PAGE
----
I've spent most of my farming years in awe of the earth's constantly changing surprises. It's a biological system, not a mechanical one. I remind myself of this each time something like the weather affects my mortal plans, each time a crop is delayed or doesn't emerge from depths that are too cool, too warm, too wet, or too dry.
Yet, every year I plan to stretch the seasons, hoping to show up at the farmers' market with the first string beans, the latest corn or tomatoes, or the earliest and sweetest peaches. I constantly try, as Wes Jackson so aptly puts it, "to substitute human cleverness for nature's wisdom." Each year I imagine myself a little wiser, a little better prepared to outsmart the pests, the rain, the wind, the heat, or the cold. Truth is, my part in the miraculous drama played out in these fields and orchards each day and night is really very small.
As if to remind me of this, it is nearly Halloween and I find myself making daily pilgrimages to the pumpkin patch, hoping that the large round globes that are still green have begun to turn. I have cut off the water; I look up at the sky each day in search of a ripening heat. I squint to measure imperceptible changes from dark green to not-so-dark green. I have even resorted to double-checking the calendar to see if I've counted wrong, if I might squeak out an extra day or two before the witches and goblins arrive.
Down the street at the local supermarket, the produce buyer does not share my worries. He won't have to concern himself with climate, or soil, or days until harvest. His supermarket is always ready for its holiday duty. He orders pumpkins from Texas, Indiana, or Mexico. Or from Mars if he has to. With one phone call, a truckload of pumpkins will appear on the loading dock in plenty of time to be gutted and carved into scary faces lit with candles. No one will be disappointed.
I, on the other hand, have a problem. My field is full, littered with large fruits, thick stems tilting at odd angles toward the sky. The setting would be spectacular, except for one thing-not a hint of color, not even a patch of yellow, let alone orange. And while I blame the weather, the fault lies in a simple number - 81. The label on the can of 'Connecticut Field' pumpkin seed had been clear about that - 81 days. I planted in mid-August. I had cut it too close, squeezed for time when the previous crop in that field came on late. I could have had pumpkins on time, I think to myself, if conditions had been just right. But are they ever?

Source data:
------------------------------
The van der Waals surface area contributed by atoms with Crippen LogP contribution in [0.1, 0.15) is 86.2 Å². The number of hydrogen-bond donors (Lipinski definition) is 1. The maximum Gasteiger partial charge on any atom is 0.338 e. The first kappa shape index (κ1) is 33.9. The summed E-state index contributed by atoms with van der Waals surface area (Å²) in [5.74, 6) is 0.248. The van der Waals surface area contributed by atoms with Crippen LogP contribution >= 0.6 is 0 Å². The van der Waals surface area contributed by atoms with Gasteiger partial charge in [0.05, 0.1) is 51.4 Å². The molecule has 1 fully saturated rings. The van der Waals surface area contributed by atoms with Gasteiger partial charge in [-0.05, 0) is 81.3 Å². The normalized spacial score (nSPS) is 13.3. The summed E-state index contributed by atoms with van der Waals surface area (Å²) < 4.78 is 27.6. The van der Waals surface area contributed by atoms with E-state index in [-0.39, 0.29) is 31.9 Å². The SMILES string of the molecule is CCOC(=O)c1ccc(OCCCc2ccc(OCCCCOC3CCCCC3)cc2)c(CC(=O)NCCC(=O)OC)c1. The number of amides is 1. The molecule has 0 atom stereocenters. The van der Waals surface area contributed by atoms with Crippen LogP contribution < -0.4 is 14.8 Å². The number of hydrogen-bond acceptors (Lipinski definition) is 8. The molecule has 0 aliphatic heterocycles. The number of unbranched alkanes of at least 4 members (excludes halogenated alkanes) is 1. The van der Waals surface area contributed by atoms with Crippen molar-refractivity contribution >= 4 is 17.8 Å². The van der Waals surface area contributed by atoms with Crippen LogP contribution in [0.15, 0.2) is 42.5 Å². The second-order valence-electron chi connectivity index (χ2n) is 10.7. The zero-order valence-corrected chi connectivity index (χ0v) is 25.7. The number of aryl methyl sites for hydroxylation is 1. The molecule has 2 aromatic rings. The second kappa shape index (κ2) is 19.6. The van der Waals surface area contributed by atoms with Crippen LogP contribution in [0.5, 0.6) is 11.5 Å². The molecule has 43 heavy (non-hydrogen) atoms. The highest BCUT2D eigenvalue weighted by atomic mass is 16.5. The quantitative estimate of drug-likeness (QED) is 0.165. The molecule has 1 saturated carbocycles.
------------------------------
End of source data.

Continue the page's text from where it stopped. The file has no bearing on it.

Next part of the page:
I have always preached that in gardening and farming, timing is everything. Cultivating at just the right moment can save hours of work later on; harvesting at peak brings to the table food that is wholesome and full of flavor; working the ground when the soil moisture is not too dry or too wet affects every step thereafter; planting a crop at just the right time determines success or failure. Knowing this I plot and plan. I carefully select seeds and varieties and too often forget that nature will have her own way. The real process is not so much in the actions of the grower but in what takes place after he or she has set the stage.
I may miss Halloween this time, but with this financial disappointment comes a curious satisfaction, that I work within a system that remains bigger and more mysterious than human deadlines. We don't make all the rules, and when we have worked hard in our fields, done all that we can to plant and tend and protect and nurture, then we must step back and wait and watch and pray.
A former contributing editor to National Gardening, Michael Ableman operates Fairview Farms in Goleta, California.
Photography by National Gardening Association